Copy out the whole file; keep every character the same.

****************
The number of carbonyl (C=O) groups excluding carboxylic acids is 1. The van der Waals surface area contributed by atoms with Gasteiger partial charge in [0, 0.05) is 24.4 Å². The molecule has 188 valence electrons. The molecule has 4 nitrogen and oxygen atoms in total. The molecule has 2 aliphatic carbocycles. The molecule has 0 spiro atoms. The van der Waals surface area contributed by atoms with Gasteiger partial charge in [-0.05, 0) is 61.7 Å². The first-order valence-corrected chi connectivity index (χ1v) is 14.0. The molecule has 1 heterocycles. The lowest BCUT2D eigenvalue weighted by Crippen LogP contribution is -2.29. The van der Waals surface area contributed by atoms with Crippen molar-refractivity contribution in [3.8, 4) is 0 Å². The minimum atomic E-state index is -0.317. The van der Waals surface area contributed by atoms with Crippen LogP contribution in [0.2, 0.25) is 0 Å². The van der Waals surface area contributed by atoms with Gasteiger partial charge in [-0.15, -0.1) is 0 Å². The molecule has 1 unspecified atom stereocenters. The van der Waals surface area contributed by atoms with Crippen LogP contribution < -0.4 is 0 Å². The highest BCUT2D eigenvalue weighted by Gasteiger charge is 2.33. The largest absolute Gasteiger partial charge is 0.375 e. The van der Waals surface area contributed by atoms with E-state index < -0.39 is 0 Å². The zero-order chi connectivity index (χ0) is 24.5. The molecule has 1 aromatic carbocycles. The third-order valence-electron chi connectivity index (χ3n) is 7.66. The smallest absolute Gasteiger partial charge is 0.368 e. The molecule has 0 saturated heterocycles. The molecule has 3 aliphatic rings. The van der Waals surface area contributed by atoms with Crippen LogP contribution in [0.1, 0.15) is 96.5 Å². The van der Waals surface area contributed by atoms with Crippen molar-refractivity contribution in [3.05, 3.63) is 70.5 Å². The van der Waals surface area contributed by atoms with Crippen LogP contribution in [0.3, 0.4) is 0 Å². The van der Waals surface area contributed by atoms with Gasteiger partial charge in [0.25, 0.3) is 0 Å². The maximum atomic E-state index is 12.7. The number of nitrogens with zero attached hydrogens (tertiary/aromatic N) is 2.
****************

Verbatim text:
The number of carbonyl (C=O) groups excluding carboxylic acids is 1. The van der Waals surface area contributed by atoms with Gasteiger partial charge in [0, 0.05) is 24.4 Å². The molecule has 188 valence electrons. The molecule has 4 nitrogen and oxygen atoms in total. The molecule has 2 aliphatic carbocycles. The molecule has 0 spiro atoms. The van der Waals surface area contributed by atoms with Gasteiger partial charge in [-0.05, 0) is 61.7 Å². The first-order valence-corrected chi connectivity index (χ1v) is 14.0. The molecule has 1 heterocycles. The lowest BCUT2D eigenvalue weighted by Crippen LogP contribution is -2.29. The van der Waals surface area contributed by atoms with Crippen molar-refractivity contribution in [3.8, 4) is 0 Å². The minimum atomic E-state index is -0.317. The van der Waals surface area contributed by atoms with Crippen LogP contribution in [0.2, 0.25) is 0 Å². The van der Waals surface area contributed by atoms with Gasteiger partial charge in [-0.15, -0.1) is 0 Å². The molecule has 1 unspecified atom stereocenters. The van der Waals surface area contributed by atoms with Crippen LogP contribution < -0.4 is 0 Å². The highest BCUT2D eigenvalue weighted by Gasteiger charge is 2.33. The largest absolute Gasteiger partial charge is 0.375 e. The van der Waals surface area contributed by atoms with E-state index < -0.39 is 0 Å². The zero-order chi connectivity index (χ0) is 24.5. The molecule has 1 aromatic carbocycles. The third-order valence-electron chi connectivity index (χ3n) is 7.66. The smallest absolute Gasteiger partial charge is 0.368 e. The molecule has 0 saturated heterocycles. The molecule has 3 aliphatic rings. The van der Waals surface area contributed by atoms with Crippen LogP contribution in [0.1, 0.15) is 96.5 Å². The van der Waals surface area contributed by atoms with Crippen molar-refractivity contribution in [3.05, 3.63) is 70.5 Å². The van der Waals surface area contributed by atoms with Crippen LogP contribution in [0.3, 0.4) is 0 Å². The van der Waals surface area contributed by atoms with Gasteiger partial charge in [0.25, 0.3) is 0 Å². The maximum atomic E-state index is 12.7. The number of nitrogens with zero attached hydrogens (tertiary/aromatic N) is 2.